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Ecol Evol. 2016 Dec 12;7(1):107-114. doi: 10.1002/ece3.2631. eCollection 2017 Jan.

Legacy or colonization? Posteruption establishment of peregrine falcons (Falco peregrinus) on a volcanically active subarctic island.

Author information

1
US Geological Survey Alaska Science Center Anchorage AK USA.
2
US Fish and Wildlife Service Alaska Maritime National Wildlife Refuge Homer AK USA.
3
Department of Plant and Wildlife Sciences and Monte L. Bean Life Science Museum Brigham Young University Provo UT USA.

Abstract

How populations and communities reassemble following disturbances are affected by a number of factors, with the arrival order of founding populations often having a profound influence on later populations and community structure. Kasatochi Island is a small volcano located in the central Aleutian archipelago that erupted violently August 8, 2008, sterilizing the island of avian biodiversity. Prior to the eruption, Kasatochi was the center of abundance for breeding seabirds in the central Aleutian Islands and supported several breeding pairs of peregrine falcons (Falco peregrinus). We examined the reestablishment of peregrine falcons on Kasatochi by evaluating the genetic relatedness among legacy samples collected in 2006 to those collected posteruption and to other falcons breeding along the archipelago. No genotypes found in posteruption samples were identical to genotypes collected from pre-eruption samples. However, genetic analyses suggest that individuals closely related to peregrine falcons occupying pre-eruption Kasatochi returned following the eruption and successfully fledged young; thus, a genetic legacy of pre-eruption falcons was present on posteruption Kasatochi Island. We hypothesize that the rapid reestablishment of peregrine falcons on Kasatochi was likely facilitated by behavioral characteristics of peregrine falcons breeding in the Aleutian Islands, such as year-round residency and breeding site fidelity, the presence of an abundant food source (seabirds), and limited vegetation requirements by seabirds and falcons.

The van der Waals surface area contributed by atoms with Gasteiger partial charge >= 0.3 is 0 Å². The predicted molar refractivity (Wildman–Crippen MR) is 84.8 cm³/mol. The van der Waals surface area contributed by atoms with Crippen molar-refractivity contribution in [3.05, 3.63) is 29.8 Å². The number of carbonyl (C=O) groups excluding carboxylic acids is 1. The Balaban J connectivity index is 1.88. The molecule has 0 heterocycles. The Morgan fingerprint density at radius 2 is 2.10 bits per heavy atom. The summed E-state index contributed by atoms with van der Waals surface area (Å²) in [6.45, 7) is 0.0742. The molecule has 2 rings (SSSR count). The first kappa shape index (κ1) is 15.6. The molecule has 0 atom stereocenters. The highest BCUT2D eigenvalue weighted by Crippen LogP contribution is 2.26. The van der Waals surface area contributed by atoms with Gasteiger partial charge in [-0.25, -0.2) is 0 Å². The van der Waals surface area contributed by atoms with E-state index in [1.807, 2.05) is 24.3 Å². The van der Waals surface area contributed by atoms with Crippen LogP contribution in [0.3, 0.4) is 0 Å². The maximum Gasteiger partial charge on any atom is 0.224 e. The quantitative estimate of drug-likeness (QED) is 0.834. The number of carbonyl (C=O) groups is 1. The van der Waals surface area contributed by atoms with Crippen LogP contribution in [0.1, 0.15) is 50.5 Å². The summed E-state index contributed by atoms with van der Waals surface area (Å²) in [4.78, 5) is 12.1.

KEYWORDS:

Falco peregrinus; Kasatochi Island; colonization; dispersal; genetic legacy; peregrine falcon

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